Monday, July 06, 2009

Kat's Korner: Regina Spektor takes you Far

Kat: I was born at night but it wasn't last night, how stupid does Amazon think I am? That was my question as I checked out the pricing for Regina Spektor's Far. The standard album was $9.99 to download. The "deluxe" was $13.99. $13.99? Uh, why didn't I just breeze through Best Buy and pick up a CD?

I do two screens so I can go back and forth and see what the big difference is? You know, what justifies them charging $13.99 for a download? The standard version is $9.99 and has 13 tracks. If you go "deluxe," you download two extra tracks for $13.99.

So you're paying $4.99 for two bonus tracks that weren't judged good enough to make the standard album?

So you're paying approximately $2.44 for each of the two songs?

Forget that. The songs are $.99 a piece. Here's what you do: Download the standard album at $9.99 and then pick up the two bonus tracks fo $.99 a piece and you've paid $11.97 and not $13.99.

And then what have you got?

God can be funny
When told he'll give you money if you just pray the right way
And when presented like a genie
Who does magic like Houdini
Or grants wishes like Jiminy Cricket and Santa Clause

That's from "Laughing With" and the beat's jaunty and Regina's in her upper range on it and it might be the first part of the song (it's the chorus) that really stands out for you. But then you may notice the slower musical walk of the verses and the starker vocal during that. You may notice what she's captured in the verses:

No one laughs at God in a hospital
No one laughs at God in a war
No one's laughing at God when they're starving or freezing or so very poor
No one laughs at God when the doctor calls after some routine tests

No one's laughing at God when it's gotten real late and their kid's not back from that party yet
No one laughs at God when their airplane starts to uncontrollably shake

No one's laughing at God when they see the one they love hand in hand with someone else and they hope that they're mistaken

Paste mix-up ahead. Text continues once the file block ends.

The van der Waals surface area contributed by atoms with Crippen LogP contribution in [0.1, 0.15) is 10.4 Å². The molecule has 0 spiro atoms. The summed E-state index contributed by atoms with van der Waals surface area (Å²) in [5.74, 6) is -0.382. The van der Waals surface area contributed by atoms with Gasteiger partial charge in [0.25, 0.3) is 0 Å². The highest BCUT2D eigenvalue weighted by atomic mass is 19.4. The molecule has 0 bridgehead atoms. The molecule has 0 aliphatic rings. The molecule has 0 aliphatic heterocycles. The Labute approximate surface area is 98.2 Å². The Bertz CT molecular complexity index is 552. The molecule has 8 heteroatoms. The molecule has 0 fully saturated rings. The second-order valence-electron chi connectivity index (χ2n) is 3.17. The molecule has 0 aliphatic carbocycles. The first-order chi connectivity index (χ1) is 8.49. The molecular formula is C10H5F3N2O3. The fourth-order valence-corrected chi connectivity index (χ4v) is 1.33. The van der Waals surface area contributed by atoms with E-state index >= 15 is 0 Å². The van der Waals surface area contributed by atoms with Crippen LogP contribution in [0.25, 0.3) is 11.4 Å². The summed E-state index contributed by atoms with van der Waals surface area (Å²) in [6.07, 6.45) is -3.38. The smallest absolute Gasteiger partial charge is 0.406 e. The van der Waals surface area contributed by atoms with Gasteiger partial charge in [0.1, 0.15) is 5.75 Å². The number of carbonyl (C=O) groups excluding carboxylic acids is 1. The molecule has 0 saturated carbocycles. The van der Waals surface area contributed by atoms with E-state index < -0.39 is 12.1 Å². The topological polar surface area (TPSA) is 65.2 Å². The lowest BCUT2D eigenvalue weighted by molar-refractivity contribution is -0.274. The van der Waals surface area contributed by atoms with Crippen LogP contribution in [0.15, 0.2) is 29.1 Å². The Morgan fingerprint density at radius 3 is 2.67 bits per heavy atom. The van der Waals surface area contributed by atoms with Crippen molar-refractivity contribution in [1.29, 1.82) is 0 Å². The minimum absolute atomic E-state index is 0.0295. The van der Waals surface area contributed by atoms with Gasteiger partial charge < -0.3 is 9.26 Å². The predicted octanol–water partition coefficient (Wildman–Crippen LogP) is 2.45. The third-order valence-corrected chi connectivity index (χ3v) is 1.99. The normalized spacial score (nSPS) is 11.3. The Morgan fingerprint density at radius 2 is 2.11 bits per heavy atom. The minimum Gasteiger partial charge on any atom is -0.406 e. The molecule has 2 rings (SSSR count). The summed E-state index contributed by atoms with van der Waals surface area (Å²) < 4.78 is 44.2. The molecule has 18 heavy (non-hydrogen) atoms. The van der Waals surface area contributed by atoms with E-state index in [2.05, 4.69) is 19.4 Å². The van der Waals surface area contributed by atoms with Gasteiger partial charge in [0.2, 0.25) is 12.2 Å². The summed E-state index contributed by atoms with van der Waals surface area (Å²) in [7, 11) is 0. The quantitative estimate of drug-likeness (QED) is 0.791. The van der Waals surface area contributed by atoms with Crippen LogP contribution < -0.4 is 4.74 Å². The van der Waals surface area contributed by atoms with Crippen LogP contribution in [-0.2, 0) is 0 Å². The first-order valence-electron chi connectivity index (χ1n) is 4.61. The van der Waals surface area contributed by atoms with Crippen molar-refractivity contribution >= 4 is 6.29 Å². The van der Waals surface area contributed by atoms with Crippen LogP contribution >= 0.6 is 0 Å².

No one laughs at God when the cops knock on their door and they say "We've got some bad new, sir"
No one's laughing at God when there's a famine, fire or flood

It's an ambitious song and it's not like rock or pop is often known for any ambition other than, "How many units did we move?" But Regina Spektor's going for art. She's following in the footsteps of Joni Mitchell, John Lennon and others. And, bit by bit, she's steadily proven she's got the chops to do so.

Which is not to suggest that Regina's as confessional as either of the two or as confessional as Carly Simon for that matter. I have no idea if she's confessing a damn thing. She's writing songs filled with characters and incidents which may have something to do with her own life and inner demons. Then again maybe not.

Her skill as a lyrical writer appears to be in the observational as evidenced by her work in "Dance Anthem of the 80s" and especially "Genius Next Door." It's true also of the bonus track "Time Is All Around" which, if you caught her live in 2007, you probably already know ("Leaves become most beautiful when they're about to die . . .") "The Sword & The Pen" is okay but nothing to make me rush over to iTunes to download a third 'bonus' track ("Riot Gear").

That's in part because I always thought "bonus" meant free. "You bought the album? Oh, great and here's a free poster as a bonus." It's also because I've heard too many horror stories since April of people being repeatedly charged for the same download at iTunes -- in one instance, someone was charged 24 times in the same day -- and I've heard how iTunes ignores you, sends you an e-mail and tells you the problem must be your bank, then refuses to reply to repeated e-mails where you outline that your bank has told you, "No, the problem is iTunes chaged for this over and over."

Besides, it's not like you need the bonus tracks. I would've agued that "Time Is All Around" should be on the album if I'd been asked. I would've pointed out what a crowd pleaser it was in concert and how it fit with the rest of the album. But you can understand why the thirteen tracks made the album. It's a photo album with each song being a page crammed with photos.

And maybe "dreaming that the antidote was orgasm" ("Genius Next Door") will be you take away or maybe "it's been a long time since before I've been touched, now I'm getting touched all the time" ("Dance Anthem of the 80s") or maybe it will be the melody of "The Calculation"? Or it may be something that hasn't even stood out to me yet because this is a vey rich and textured album.

And it should be the soundtrack of the summer. Download a copy or pick it up in stores.